TCTI: Too Crazy To Ignore
Dave Ross

Jackie Robinson film '42' out this weekend; meet Northwest folks who played a part in his story

The film "42," starring Harrison Ford and Chadwick Boseman comes out this weekend. It's the story of Jackie Robinson and his history-making year as the first black player to ever play major league baseball. And it turns out a couple notable Northwest names played a part in his story.

Robinson died in 1972 at the age of 53 and one of Mercer Island's own was a pallbearer at his funeral.

"I had the good fortune of meeting him early in my professional career. It was one of the few times I could hardly speak, I was so overcome with the honor," NBA legend and former Sonics Coach Bill Russell said on MSNBC earlier this week.

Russell detailed his admiration for Robinson and how the baseball star influenced his battle against racism as a Boston Celtic.

"When I started my professional career, I was not going to revisit from A to B where he took us. I was going to go from B to C. That's why I was determined to always conduct myself as a man and to go further in basketball than he went in baseball."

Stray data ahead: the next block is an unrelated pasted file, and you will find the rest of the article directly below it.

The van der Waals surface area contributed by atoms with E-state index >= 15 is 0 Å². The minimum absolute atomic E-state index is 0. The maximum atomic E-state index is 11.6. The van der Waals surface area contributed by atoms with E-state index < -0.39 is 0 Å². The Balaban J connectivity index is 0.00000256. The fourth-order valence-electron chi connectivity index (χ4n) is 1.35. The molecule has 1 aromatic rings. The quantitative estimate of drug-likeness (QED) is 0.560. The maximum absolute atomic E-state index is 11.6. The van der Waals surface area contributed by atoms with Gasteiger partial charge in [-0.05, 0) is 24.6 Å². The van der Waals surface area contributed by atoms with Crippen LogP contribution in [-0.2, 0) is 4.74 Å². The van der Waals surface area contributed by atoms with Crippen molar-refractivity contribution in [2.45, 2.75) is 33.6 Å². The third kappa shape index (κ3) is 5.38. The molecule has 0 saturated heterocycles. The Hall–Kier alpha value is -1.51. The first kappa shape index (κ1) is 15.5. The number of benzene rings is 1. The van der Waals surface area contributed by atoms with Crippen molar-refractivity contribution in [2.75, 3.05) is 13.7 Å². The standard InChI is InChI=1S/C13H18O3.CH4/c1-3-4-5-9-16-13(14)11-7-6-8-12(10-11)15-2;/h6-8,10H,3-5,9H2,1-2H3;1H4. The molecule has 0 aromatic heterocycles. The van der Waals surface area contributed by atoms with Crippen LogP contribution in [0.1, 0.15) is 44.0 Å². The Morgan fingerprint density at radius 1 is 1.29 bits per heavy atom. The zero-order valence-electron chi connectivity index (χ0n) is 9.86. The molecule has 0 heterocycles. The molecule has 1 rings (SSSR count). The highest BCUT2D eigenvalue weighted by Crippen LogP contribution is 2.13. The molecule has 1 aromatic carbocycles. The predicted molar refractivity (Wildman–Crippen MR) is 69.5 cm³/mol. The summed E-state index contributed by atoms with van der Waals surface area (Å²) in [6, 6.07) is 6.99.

And there's one more local tie to Jackie Robinson.

Mariners fans well remember M's General Manager Bill Bavasi, who many feel ruined a winning team with a series of terrible trades and free agent signings. But be that as it may, his father, Buzzie Bavasi, was also a longtime baseball executive, starting his career working for the Brooklyn Dodgers, the team that gave Jackie Robinson the opportunity to be the first black player in the majors.

Once Bavasi attended a Royals game and sat behind the players' wives section, where he observed the impressive Rachel Robinson, wife of the baseball hero, who appeared to be a leader and confidant of the other women. Bavasi told Dodger general manager Branch Rickey that if Jackie Robinson was good enough for his wife, Rachel, he was good enough for Bavasi, and the Dodgers.

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